* Topology and life: In search of general mathematical principles in biology and sociology. Bulletin of Mathematical Biophysics 16 (1954): 317–348

5 thoughts on “CCK11 Thinking about connectivism

  1. Fascinating edges to explore, Jack! Re anticipation (and my eye wanders to the spine of “Life Itself”, by Rosen, just 15″ from me), I like how you link that with asking “why”. I think questioning itself is the throwing out of an intention, with some kind of confidence that in some future the satisfaction of that intention will specify the context within which, retrospectively, the relevant conditions for its satisfaction are identified. That could be called “learning”, which in this context can be seen as embodying new bindings. After the rebinding the path is relatively obvious, and, with organisms, there seems to be care taken to monitor and husband henceforth ongoing learned bindings (cf http://www.thenewatlantis.com/publications/getting-over-the-code-delusion ).

    I think in that kind of anticipation there is a throwing out of a future (in the sense used in “call-by-future” in programming languages), and also almost certainly a meeting of past-flowing-forward with future-flowing-back, analogously (and perhaps more than that, given how we keep discovering quantum facilitation in photosynthesis, nerve signal propagation, etc) to quantum state vector collapse retrospectively specifying paths chosen. We, and organisms, seem to be able to do this. We are at the very beginning of even conceiving of bringing such capabilities (anticipation, intentionality, call-by-future) to our software, and, through that, to its mediation of our social interactions.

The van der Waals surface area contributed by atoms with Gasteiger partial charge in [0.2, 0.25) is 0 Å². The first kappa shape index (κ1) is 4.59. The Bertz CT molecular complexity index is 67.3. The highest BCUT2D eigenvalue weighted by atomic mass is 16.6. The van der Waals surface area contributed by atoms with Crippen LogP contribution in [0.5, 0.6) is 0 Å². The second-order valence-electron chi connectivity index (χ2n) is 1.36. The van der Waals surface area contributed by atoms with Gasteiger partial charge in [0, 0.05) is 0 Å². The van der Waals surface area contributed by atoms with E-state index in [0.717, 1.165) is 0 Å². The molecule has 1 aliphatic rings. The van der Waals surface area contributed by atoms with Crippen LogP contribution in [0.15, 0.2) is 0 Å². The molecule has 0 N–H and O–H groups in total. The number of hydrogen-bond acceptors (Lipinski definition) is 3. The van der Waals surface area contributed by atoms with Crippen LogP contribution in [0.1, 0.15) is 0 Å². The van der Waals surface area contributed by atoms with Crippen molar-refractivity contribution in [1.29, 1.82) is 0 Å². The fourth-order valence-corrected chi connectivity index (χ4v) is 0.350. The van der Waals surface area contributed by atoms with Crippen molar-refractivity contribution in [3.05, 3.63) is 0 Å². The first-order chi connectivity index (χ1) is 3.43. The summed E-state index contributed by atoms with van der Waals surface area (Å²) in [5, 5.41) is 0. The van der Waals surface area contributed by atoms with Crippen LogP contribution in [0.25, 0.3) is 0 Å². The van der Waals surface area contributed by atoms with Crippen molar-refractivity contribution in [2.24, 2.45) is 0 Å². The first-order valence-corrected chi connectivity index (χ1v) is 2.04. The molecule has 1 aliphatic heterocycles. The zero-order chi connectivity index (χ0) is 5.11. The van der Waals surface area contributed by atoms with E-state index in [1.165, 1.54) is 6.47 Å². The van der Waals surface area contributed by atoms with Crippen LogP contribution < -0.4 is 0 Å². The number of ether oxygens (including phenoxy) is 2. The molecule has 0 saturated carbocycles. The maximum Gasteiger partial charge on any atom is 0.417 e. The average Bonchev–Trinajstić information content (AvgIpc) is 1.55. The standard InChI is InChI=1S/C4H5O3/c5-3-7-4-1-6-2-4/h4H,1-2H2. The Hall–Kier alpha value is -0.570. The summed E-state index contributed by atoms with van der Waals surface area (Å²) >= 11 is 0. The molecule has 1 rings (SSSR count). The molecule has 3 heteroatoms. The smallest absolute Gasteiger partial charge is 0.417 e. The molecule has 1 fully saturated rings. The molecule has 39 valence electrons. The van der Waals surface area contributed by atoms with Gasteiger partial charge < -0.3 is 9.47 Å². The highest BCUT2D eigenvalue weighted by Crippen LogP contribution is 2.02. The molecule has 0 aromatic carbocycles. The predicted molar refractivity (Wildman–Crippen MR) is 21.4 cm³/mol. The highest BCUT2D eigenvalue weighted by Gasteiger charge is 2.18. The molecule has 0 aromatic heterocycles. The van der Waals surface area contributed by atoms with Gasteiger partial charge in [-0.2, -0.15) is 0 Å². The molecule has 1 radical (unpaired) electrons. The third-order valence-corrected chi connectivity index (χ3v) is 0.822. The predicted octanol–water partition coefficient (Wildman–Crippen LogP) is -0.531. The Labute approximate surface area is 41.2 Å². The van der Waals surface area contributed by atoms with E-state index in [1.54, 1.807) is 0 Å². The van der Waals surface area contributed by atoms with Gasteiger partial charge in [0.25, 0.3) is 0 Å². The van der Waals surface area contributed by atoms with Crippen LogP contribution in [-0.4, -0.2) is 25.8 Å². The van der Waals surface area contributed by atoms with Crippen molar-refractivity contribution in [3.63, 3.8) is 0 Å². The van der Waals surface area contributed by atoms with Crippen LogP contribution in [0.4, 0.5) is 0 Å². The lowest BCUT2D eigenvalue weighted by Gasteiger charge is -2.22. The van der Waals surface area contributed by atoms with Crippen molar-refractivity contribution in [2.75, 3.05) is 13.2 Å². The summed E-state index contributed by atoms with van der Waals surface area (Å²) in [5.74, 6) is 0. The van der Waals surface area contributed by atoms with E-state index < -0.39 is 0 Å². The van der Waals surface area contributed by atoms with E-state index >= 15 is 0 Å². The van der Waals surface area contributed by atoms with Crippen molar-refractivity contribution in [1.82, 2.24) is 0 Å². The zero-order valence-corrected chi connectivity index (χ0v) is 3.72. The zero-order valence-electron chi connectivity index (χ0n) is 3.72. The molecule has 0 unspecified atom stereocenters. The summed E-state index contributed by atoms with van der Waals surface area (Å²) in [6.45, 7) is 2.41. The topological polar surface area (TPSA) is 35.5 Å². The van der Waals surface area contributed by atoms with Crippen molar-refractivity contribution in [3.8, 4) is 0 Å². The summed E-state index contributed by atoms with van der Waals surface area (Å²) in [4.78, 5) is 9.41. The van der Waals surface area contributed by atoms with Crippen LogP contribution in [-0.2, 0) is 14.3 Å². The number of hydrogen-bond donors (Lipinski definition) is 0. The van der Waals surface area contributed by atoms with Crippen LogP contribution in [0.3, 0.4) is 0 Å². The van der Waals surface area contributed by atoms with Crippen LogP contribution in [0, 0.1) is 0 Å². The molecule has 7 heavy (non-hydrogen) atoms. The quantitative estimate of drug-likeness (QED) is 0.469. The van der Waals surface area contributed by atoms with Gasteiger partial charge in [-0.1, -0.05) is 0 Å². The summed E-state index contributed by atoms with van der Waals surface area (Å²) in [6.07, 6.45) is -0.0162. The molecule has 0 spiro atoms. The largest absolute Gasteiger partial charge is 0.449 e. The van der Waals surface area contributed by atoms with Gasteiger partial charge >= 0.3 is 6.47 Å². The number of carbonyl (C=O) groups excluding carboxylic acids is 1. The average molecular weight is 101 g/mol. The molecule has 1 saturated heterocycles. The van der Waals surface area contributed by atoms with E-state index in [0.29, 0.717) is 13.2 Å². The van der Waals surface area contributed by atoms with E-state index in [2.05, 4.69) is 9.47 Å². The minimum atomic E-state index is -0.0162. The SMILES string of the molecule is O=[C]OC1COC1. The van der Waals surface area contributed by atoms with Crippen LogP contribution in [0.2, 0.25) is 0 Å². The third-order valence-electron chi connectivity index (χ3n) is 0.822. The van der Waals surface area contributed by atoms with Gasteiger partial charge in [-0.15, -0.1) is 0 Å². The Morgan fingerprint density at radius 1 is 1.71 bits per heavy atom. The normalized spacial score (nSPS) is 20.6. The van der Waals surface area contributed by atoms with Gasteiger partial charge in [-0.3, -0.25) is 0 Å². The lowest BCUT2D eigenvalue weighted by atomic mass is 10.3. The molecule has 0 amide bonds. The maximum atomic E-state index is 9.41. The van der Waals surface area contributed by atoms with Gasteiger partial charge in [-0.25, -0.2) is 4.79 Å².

1. Thanks, Mark.
      I believe that you make an important point when you say:

      “We are at the very beginning of even conceiving of bringing such
      capabilities (anticipation, intentionality, call-by-future) to our software, and, through that, to its mediation of our social interactions”

      I would like to think that we can find a way to accelerate details entailed in that statement.

  2. Very interesting, Jack. I’m with you in thinking that Connectivism is building on, rather than purely different from, [some aspects of] other learning theories.

    I’m particularly interested in the idea of “relational biology” … although I’m not immediately understanding the link you’ve implied here between “action lies in the connections” and “living systems are anticipatory by nature”. It may be that I’m misunderstanding what you mean by ‘anticipatory’.